Third part of the multipart “Defense against malware”

The workstations of our malware analysts do not differ from others in Hornetsecurity’s offices, even though the Security Lab is referred to as a “laboratory”. Erlenmeyer flasks, test tubes and Bunsen burners are not to be found, but quite normal computers. The work is done virtually, in sandboxes or by analyzing the data traffic. Nevertheless, the importance of malware analysts should not be underestimated, as it ensures that Hornetsecurity’s defense systems are always as up-to-date as possible and maintain the highest quality standard.

But what is the procedure for analyzing malware? Usually there is a very large, continuous stream of data to analyze. The main task is to extract valuable information from the raw data, process it and make it “intelligent”. To this end, analysts use various tools and programs to answer specific questions: What are the objectives of malware? Which characteristics are typical for the investigated malware? Is there any evidence of the attacker(s)? Ideally, actions can be derived from the findings such as writing new filter rules or creating algorithms.

Two different types of analysis

Two ways of analyzing malware are presented in more detail here. In static analysis, the code itself is viewed without executing the malware, while in dynamic analysis, the behavior of the malicious code is tracked in a secure environment.

In the static analysis, the analysts break down the malware to the smallest detail in order to draw conclusions from the code itself. For example, significant strings are extracted or shell scripts are started and further results are generated with disassemblers. Here you can find information on the activities of the malware and which features it shows, the so-called Indicators of Compromise (IoC). Based on the findings, the individual filter systems can be updated to prevent further attacks by this and similar malware as quickly as possible.

One possibility for dynamic analysis is to let the malicious code perform its task in the secure environment of a sandbox. This method can be well automated to obtain certain results. The filter systems can be updated based on these results. Does the code change certain files, does it make changes in the registry or has it generally adapted the system settings to DNS servers, for example? Who does the malware contact? These and other questions can be answered in the following way.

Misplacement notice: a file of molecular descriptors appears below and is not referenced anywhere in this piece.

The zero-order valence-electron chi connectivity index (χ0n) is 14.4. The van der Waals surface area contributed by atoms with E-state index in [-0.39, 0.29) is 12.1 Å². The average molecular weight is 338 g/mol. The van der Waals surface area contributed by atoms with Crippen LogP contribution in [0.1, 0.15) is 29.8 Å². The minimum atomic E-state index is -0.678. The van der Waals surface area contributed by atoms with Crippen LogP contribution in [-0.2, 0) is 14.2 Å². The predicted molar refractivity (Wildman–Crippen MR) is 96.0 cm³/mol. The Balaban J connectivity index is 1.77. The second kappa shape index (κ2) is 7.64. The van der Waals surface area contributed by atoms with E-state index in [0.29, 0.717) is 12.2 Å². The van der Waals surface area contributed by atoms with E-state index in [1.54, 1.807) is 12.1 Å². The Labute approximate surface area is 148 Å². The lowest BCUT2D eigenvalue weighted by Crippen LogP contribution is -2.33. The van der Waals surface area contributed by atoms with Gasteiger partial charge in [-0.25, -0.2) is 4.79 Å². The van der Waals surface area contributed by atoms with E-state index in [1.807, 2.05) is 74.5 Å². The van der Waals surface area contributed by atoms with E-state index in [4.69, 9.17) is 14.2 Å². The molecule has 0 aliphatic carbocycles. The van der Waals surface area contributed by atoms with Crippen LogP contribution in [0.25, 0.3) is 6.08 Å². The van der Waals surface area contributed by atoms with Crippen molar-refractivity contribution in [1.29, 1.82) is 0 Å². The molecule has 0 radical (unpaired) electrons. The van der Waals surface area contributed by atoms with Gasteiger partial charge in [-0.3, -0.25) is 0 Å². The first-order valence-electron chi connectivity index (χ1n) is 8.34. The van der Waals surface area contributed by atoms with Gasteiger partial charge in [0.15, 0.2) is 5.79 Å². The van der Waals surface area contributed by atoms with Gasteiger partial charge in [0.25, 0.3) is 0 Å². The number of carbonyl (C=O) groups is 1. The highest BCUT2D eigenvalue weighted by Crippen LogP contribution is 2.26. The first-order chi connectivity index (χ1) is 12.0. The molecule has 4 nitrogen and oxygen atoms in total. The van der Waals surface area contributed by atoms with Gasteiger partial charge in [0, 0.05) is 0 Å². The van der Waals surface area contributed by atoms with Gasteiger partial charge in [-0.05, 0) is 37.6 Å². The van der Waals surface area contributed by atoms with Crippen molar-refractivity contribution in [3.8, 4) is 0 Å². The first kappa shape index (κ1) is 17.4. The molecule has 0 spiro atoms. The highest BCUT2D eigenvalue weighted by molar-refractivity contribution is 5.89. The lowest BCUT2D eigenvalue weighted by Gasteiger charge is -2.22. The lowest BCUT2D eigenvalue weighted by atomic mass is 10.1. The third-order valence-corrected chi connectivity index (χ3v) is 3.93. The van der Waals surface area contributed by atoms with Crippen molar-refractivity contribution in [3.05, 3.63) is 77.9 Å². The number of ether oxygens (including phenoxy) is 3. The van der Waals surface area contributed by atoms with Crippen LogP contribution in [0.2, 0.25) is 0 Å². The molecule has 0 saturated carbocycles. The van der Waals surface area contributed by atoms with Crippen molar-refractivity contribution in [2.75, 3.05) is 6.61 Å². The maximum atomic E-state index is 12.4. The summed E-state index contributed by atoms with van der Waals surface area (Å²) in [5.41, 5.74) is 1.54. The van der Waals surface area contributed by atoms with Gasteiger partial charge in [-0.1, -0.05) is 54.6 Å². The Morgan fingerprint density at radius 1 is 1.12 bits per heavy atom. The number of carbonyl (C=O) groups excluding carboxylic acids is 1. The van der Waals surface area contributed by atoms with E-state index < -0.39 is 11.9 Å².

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Various possibilities of use

The most obvious application of the data obtained from malware analysis for IT security companies is to improve their defense methods and thus better protect their customers from attacks. To do this, analysts extract certain binary patterns and use them to create so-called Yara rules with which malware samples can be found, categorized and grouped. Behavior signatures applied in the sandbox can detect and categorize certain behavior patterns of malicious code.

An example: In the sandbox, an Office document in the file attachment is opened. There the behavioral signatures recognize that the document to be examined begins to collect and send information about user accounts. If this analysis takes place in a cloud-based environment, it is then possible to intercept the conspicuous emails and thus completely block the attacks.

All of these and many other defense measures should help to intercept and prevent an attack at the earliest possible point so that the damage caused by malware is as small as possible or, better yet, does not occur at all.

Much of the raw data obtained by malware analysis and the findings derived from it are also useful for general prevention. Research projects can benefit from this and make their scientifically-sound results available to the general public. In addition, the publication of malware analyses also serves to educate the public. Increasing knowledge about the approaches of cyber attacks and malware attacks helps to limit their success rates.